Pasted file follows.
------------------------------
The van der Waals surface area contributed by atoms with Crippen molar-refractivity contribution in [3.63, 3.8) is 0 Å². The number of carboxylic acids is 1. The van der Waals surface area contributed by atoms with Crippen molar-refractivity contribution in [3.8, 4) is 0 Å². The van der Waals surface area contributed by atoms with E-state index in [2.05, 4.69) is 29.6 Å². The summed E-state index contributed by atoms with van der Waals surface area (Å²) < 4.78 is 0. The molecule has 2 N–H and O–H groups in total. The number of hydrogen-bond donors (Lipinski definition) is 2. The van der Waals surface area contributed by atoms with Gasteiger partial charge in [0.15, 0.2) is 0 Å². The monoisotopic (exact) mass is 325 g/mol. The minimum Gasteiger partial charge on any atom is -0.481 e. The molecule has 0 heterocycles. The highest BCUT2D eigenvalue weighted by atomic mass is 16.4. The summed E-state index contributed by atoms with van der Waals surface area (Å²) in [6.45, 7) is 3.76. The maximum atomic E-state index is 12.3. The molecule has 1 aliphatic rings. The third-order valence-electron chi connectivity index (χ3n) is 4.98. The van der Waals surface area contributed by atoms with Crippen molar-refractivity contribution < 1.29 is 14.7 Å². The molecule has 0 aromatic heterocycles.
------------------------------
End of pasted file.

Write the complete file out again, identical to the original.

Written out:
The van der Waals surface area contributed by atoms with Crippen molar-refractivity contribution in [3.63, 3.8) is 0 Å². The number of carboxylic acids is 1. The van der Waals surface area contributed by atoms with Crippen molar-refractivity contribution in [3.8, 4) is 0 Å². The van der Waals surface area contributed by atoms with E-state index in [2.05, 4.69) is 29.6 Å². The summed E-state index contributed by atoms with van der Waals surface area (Å²) < 4.78 is 0. The molecule has 2 N–H and O–H groups in total. The number of hydrogen-bond donors (Lipinski definition) is 2. The van der Waals surface area contributed by atoms with Gasteiger partial charge in [0.15, 0.2) is 0 Å². The monoisotopic (exact) mass is 325 g/mol. The minimum Gasteiger partial charge on any atom is -0.481 e. The molecule has 0 heterocycles. The highest BCUT2D eigenvalue weighted by atomic mass is 16.4. The summed E-state index contributed by atoms with van der Waals surface area (Å²) in [6.45, 7) is 3.76. The maximum atomic E-state index is 12.3. The molecule has 1 aliphatic rings. The third-order valence-electron chi connectivity index (χ3n) is 4.98. The van der Waals surface area contributed by atoms with Crippen molar-refractivity contribution < 1.29 is 14.7 Å². The molecule has 0 aromatic heterocycles.